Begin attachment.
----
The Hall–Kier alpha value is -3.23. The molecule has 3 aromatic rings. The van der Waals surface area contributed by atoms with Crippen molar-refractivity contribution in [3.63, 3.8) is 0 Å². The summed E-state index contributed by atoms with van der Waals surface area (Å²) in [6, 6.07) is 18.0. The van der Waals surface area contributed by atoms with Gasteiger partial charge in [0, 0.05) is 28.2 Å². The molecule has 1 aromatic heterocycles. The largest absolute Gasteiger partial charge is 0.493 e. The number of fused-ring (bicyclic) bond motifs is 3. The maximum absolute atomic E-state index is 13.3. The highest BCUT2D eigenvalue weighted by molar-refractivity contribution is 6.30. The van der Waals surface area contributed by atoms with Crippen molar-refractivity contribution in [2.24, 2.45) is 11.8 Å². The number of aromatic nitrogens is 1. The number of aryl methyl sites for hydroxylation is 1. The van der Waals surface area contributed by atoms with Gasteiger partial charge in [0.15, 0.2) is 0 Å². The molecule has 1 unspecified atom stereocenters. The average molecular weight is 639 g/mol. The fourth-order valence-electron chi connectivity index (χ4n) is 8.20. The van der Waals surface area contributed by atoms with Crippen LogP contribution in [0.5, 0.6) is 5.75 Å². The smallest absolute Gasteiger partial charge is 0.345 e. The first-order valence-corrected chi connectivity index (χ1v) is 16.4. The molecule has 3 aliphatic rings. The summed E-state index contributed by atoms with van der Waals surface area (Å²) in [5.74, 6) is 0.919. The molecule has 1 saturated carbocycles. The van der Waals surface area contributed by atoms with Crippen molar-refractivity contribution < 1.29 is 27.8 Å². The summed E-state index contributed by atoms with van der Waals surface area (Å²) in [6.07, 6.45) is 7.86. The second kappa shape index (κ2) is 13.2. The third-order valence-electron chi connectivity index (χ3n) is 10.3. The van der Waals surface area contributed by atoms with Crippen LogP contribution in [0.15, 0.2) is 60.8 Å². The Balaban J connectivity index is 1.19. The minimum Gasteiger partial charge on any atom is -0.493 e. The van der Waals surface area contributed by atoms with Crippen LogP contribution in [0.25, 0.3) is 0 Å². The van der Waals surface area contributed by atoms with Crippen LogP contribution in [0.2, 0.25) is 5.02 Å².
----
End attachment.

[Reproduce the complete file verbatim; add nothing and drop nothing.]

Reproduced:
The Hall–Kier alpha value is -3.23. The molecule has 3 aromatic rings. The van der Waals surface area contributed by atoms with Crippen molar-refractivity contribution in [3.63, 3.8) is 0 Å². The summed E-state index contributed by atoms with van der Waals surface area (Å²) in [6, 6.07) is 18.0. The van der Waals surface area contributed by atoms with Gasteiger partial charge in [0, 0.05) is 28.2 Å². The molecule has 1 aromatic heterocycles. The largest absolute Gasteiger partial charge is 0.493 e. The number of fused-ring (bicyclic) bond motifs is 3. The maximum absolute atomic E-state index is 13.3. The highest BCUT2D eigenvalue weighted by molar-refractivity contribution is 6.30. The van der Waals surface area contributed by atoms with Crippen molar-refractivity contribution in [2.24, 2.45) is 11.8 Å². The number of aromatic nitrogens is 1. The number of aryl methyl sites for hydroxylation is 1. The van der Waals surface area contributed by atoms with Gasteiger partial charge in [0.15, 0.2) is 0 Å². The molecule has 1 unspecified atom stereocenters. The average molecular weight is 639 g/mol. The fourth-order valence-electron chi connectivity index (χ4n) is 8.20. The van der Waals surface area contributed by atoms with Crippen LogP contribution in [0.5, 0.6) is 5.75 Å². The smallest absolute Gasteiger partial charge is 0.345 e. The first-order valence-corrected chi connectivity index (χ1v) is 16.4. The molecule has 3 aliphatic rings. The summed E-state index contributed by atoms with van der Waals surface area (Å²) in [5.74, 6) is 0.919. The molecule has 1 saturated carbocycles. The van der Waals surface area contributed by atoms with Crippen molar-refractivity contribution < 1.29 is 27.8 Å². The summed E-state index contributed by atoms with van der Waals surface area (Å²) in [6.07, 6.45) is 7.86. The second kappa shape index (κ2) is 13.2. The third-order valence-electron chi connectivity index (χ3n) is 10.3. The van der Waals surface area contributed by atoms with Crippen LogP contribution in [0.15, 0.2) is 60.8 Å². The Balaban J connectivity index is 1.19. The minimum Gasteiger partial charge on any atom is -0.493 e. The van der Waals surface area contributed by atoms with Crippen LogP contribution in [0.25, 0.3) is 0 Å². The van der Waals surface area contributed by atoms with Crippen LogP contribution in [0.2, 0.25) is 5.02 Å².